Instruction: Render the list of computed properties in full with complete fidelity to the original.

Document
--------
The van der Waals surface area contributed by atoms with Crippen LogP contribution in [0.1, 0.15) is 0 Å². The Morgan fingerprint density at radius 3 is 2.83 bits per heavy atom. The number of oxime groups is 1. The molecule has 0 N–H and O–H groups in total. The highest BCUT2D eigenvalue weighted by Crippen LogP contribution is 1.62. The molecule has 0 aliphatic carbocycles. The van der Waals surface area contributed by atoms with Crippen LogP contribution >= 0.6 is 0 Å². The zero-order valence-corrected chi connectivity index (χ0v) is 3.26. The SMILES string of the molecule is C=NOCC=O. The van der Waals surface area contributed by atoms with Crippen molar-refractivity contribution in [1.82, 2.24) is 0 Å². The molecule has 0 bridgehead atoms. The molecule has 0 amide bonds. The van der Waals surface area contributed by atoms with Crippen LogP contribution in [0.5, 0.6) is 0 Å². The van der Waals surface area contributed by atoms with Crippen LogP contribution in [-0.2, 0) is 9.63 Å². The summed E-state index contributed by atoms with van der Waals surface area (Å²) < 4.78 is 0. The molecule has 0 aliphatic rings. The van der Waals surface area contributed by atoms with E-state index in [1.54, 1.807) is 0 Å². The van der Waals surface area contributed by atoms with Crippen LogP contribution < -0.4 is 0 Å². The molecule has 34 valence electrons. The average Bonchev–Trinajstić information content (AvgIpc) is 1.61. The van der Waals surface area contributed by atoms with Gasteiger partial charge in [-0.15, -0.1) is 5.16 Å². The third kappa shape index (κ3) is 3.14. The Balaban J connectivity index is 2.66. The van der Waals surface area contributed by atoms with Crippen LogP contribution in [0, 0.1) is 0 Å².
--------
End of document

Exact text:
The van der Waals surface area contributed by atoms with Crippen LogP contribution in [0.1, 0.15) is 0 Å². The Morgan fingerprint density at radius 3 is 2.83 bits per heavy atom. The number of oxime groups is 1. The molecule has 0 N–H and O–H groups in total. The highest BCUT2D eigenvalue weighted by Crippen LogP contribution is 1.62. The molecule has 0 aliphatic carbocycles. The van der Waals surface area contributed by atoms with Crippen LogP contribution >= 0.6 is 0 Å². The zero-order valence-corrected chi connectivity index (χ0v) is 3.26. The SMILES string of the molecule is C=NOCC=O. The van der Waals surface area contributed by atoms with Crippen molar-refractivity contribution in [1.82, 2.24) is 0 Å². The molecule has 0 bridgehead atoms. The molecule has 0 amide bonds. The van der Waals surface area contributed by atoms with Crippen LogP contribution in [0.5, 0.6) is 0 Å². The van der Waals surface area contributed by atoms with Crippen LogP contribution in [-0.2, 0) is 9.63 Å². The summed E-state index contributed by atoms with van der Waals surface area (Å²) < 4.78 is 0. The molecule has 0 aliphatic rings. The van der Waals surface area contributed by atoms with E-state index in [1.54, 1.807) is 0 Å². The van der Waals surface area contributed by atoms with Crippen LogP contribution < -0.4 is 0 Å². The molecule has 34 valence electrons. The average Bonchev–Trinajstić information content (AvgIpc) is 1.61. The van der Waals surface area contributed by atoms with Gasteiger partial charge in [-0.15, -0.1) is 5.16 Å². The third kappa shape index (κ3) is 3.14. The Balaban J connectivity index is 2.66. The van der Waals surface area contributed by atoms with Crippen LogP contribution in [0, 0.1) is 0 Å².